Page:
Sunday, 18 May 2008

A critique of curacies in the Diocese of Chelmsford

(Ed: This is from Sam Norton's Elizaphanian blogspot.)

Last week I attended a training course at Pleshey (part 2 of 'how to look after your curate' although it wasn't officially called that). This post explains my disquiet about one aspect of the course - click 'full post' for text.

This part of the course was primarily about the art of supervisions, how to conduct the regular meetings between training incumbent and curate in such a way that the curacy 'succeeds'. There was a strong sense that the Diocese has been a little scarred by, some years back, a high number of curacies 'failing' - hence a renewed emphasis on the training of the incumbents who are due to receive a curate for training.

However, I was a little alarmed that in the opening session we ventured straight into various secular analyses of supervision which, however worthy, are not automatically entitled to be accepted within the church. I asked whether we were going to spend any time exploring the theology of supervisions and it seemed that apart from a minimal engagement with some passages from Mark's gospel, we weren't. This I see as a typical example of the way in which training as a whole in the Church of England is not just theologically lightweight but prone to being captured by secular philosophies travelling under the guise of 'professionalism'.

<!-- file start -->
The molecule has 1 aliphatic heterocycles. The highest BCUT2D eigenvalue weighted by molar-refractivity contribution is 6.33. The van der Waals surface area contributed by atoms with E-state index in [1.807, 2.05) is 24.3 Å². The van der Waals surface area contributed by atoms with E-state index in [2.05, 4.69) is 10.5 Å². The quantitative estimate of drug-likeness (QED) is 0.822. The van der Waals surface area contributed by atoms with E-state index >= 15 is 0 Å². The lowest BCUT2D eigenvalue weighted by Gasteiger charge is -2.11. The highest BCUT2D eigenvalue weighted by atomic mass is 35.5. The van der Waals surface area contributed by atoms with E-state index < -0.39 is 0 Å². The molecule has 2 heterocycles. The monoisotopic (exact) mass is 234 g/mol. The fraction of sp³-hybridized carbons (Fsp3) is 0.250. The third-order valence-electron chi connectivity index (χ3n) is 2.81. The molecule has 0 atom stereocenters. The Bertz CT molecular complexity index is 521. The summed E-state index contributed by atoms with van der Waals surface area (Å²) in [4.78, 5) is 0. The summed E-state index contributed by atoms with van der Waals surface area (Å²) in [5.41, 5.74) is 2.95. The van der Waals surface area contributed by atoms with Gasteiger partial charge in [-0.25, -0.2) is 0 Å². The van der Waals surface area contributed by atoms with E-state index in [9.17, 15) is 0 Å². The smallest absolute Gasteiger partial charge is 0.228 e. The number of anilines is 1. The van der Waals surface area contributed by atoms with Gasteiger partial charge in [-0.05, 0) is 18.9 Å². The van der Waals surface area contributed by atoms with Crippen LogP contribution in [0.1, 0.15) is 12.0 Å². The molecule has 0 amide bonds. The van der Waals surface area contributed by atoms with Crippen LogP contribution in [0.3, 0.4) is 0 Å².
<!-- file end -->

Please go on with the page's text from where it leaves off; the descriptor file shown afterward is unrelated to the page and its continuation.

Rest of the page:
What I want to do in this post is sketch out the sort of theological framework that would need to be explored prior to engaging with the secular perspectives. I have no doubt that secular perspectives have much to contribute to the conversation, it's just that I believe we need to 'arm ourselves with the Word' before engaging with them, so that our minds are attuned to what is compatible with our faith and what is not. I don't have any especial expertise in this area so this is really a requested agenda in four parts, to be developed by those who are more qualified. Read more
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